“Life will take on new meaning. To watch people recover, to see them help others, to watch loneliness vanish, to see a fellowship grow up about you, to have a host of friends- this is an experience you must not miss. We know you will not want to miss it. Frequent contact with newcomers and with each other is the bright spot of our lives.” -The Big Book of Alcoholics Anonymous, “Working With Others”, page 89. (note: emphasis added does not appear in original text)
The chapter “Working With Others” and the idea of sponsorship or working with other people in recovery was born out of practical experience. AA founder Bill Wilson, upon finding his sobriety, realized that the best way to keep it was to continue giving it away. Neither medical doctor, psychologist, psychiatrist nor wife could convince a man of his alcoholism at the time. Even when, as was the case for Bill, a terminal diagnosis like “wet brain” was given, a man did not seem to be inspired to stop his drinking. Alcoholics felt misunderstood, lost, and confused. They could not explain their irrational compulsion to drink any better than the doctors could. Until, that is, they were able to relate to another alcoholic.
Around the hospital, bed by bed, day by day, Bill shared his experience of struggling with alcoholism, his strength of getting through the detox to recover, and his hope for a better future. Listening to a man with similar stories, thoughts, and experiences, a suffering alcoholic was able to think, “If he could do it, maybe so could I.”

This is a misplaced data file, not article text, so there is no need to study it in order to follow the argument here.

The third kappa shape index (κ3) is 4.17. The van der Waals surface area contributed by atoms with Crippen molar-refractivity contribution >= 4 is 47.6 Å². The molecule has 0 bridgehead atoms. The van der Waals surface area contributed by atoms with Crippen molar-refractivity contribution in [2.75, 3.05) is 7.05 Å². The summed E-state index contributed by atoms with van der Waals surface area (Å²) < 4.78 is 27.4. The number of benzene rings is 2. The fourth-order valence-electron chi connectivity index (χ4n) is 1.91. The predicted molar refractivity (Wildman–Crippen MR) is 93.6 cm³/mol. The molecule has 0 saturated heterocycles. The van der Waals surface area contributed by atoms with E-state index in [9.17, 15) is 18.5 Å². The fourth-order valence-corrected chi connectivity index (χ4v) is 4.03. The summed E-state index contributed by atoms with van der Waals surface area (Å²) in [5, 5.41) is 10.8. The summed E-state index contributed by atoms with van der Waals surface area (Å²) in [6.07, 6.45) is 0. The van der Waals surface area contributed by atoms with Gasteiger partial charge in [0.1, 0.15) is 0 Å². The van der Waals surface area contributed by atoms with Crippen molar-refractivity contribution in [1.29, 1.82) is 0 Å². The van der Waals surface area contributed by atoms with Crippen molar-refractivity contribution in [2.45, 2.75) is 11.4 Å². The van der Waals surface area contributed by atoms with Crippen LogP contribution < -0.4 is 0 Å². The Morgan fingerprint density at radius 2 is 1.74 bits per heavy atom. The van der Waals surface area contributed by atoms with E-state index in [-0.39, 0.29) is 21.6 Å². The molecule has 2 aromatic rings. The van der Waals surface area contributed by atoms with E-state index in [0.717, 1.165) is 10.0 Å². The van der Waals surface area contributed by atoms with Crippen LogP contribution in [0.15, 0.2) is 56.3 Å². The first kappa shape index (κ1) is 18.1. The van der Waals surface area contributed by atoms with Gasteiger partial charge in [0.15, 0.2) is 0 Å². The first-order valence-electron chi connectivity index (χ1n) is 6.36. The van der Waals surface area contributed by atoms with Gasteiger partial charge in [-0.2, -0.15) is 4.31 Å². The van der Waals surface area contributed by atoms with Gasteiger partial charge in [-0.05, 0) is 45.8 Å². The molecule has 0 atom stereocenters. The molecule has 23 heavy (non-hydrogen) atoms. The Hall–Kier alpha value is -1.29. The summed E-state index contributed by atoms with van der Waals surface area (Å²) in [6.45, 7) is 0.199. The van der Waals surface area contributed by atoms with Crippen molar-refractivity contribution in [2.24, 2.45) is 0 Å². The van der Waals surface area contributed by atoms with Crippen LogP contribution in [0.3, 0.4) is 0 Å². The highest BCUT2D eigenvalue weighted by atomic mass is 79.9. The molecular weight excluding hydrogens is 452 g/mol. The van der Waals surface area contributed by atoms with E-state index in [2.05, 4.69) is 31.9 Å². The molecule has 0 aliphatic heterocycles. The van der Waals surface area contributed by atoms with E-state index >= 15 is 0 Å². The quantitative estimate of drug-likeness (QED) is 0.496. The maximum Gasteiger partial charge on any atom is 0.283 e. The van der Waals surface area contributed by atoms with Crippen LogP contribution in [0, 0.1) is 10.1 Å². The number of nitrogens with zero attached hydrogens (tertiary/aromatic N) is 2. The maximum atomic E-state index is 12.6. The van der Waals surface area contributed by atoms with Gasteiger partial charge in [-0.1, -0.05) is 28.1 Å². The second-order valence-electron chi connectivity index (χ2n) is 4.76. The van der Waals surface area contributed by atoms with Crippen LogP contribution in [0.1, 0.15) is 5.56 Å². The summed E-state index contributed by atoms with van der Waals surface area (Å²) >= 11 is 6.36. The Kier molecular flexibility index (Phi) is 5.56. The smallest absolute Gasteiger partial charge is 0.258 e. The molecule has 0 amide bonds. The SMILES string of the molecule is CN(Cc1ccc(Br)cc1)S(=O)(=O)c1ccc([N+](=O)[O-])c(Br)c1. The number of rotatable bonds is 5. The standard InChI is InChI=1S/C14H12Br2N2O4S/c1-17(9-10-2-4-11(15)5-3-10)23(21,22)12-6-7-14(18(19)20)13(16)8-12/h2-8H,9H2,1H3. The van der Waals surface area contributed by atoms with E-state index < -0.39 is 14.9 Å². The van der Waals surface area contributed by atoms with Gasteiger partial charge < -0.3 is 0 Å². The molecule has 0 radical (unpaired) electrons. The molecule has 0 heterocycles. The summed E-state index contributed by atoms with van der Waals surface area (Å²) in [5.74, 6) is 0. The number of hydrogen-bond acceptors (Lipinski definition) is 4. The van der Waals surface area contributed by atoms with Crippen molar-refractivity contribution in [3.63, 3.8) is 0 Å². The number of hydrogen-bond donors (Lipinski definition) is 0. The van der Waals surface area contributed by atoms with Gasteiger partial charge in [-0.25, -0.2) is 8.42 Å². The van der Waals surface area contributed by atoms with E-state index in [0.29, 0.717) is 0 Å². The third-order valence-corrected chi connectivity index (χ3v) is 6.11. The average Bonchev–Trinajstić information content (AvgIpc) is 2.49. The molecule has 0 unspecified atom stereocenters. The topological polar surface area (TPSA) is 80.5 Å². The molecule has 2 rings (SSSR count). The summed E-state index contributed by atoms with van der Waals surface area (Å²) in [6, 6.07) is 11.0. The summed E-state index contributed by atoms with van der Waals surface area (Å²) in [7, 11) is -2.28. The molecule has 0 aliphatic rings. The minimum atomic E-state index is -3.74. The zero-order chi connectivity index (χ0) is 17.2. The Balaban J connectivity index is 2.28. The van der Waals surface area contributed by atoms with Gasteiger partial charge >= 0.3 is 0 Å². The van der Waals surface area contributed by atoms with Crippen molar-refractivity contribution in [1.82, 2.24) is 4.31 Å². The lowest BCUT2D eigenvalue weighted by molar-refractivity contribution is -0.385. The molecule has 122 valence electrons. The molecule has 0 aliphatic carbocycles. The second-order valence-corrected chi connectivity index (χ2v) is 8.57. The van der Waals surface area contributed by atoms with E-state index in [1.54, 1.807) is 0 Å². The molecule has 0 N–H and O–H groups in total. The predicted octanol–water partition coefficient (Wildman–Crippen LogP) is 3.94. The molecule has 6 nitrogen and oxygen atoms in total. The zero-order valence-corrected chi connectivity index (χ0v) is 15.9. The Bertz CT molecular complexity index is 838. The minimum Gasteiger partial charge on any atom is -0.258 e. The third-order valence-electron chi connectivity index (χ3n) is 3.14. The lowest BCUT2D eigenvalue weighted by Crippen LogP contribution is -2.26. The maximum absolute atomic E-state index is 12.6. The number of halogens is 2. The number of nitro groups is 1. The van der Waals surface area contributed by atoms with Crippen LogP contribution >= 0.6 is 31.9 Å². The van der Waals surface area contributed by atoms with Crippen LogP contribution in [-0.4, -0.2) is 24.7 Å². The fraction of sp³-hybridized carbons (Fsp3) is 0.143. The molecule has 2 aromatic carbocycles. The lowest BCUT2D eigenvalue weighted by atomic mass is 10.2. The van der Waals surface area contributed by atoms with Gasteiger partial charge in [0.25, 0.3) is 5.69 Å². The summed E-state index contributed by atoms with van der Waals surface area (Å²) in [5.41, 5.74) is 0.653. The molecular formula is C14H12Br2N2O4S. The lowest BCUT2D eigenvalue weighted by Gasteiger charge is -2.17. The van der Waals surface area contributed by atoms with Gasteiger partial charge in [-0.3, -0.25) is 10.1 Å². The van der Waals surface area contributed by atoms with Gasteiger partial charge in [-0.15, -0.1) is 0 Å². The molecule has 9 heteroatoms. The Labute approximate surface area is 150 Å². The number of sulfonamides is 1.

Peer to peer recovery support is transforming from being fellowship based to clinically based. Many treatment centers employ alumni leadership style programs where graduates with months of sobriety under their belt come back to offer support to current program enrollees. Given titles like “peer recovery specialist”, these individuals are able to connect with current clients in a way no one else can. One article writes, “intuitively it makes sense. Peers who have navigated addiction are more relatable…they can spend an hour with patients, compared to the emergency doctor who, on a hectic Friday night, may only have a few minutes to discuss treatment. And, perhaps most importantly, they offer living proof that recovery is possible.”
Peer recovery coach programs are spreading, although with challenges. Shared experience alone might not be enough to create quantifiable improvements in patients. As of now, the research is practically non-existent. Issues with payment, insurance, and credentialing step into the picture as well.
In the beginning, a title and a paycheck didn’t matter. Recovered alcoholics helped struggling alcoholics simply by sharing the experience of alcoholism and the hope of recovery. As the process becomes more and more refined, recovery centres continue to support the miracle of fellowship.
Aurora Recovery Centre provides holistic and evidence based care to men and women seeking healing transformation of mind, body, and spirit. For more information about our multiphase program treating alcoholism, drug addiction, and co-occurring mental health disorders, call 1-844-515-STOP.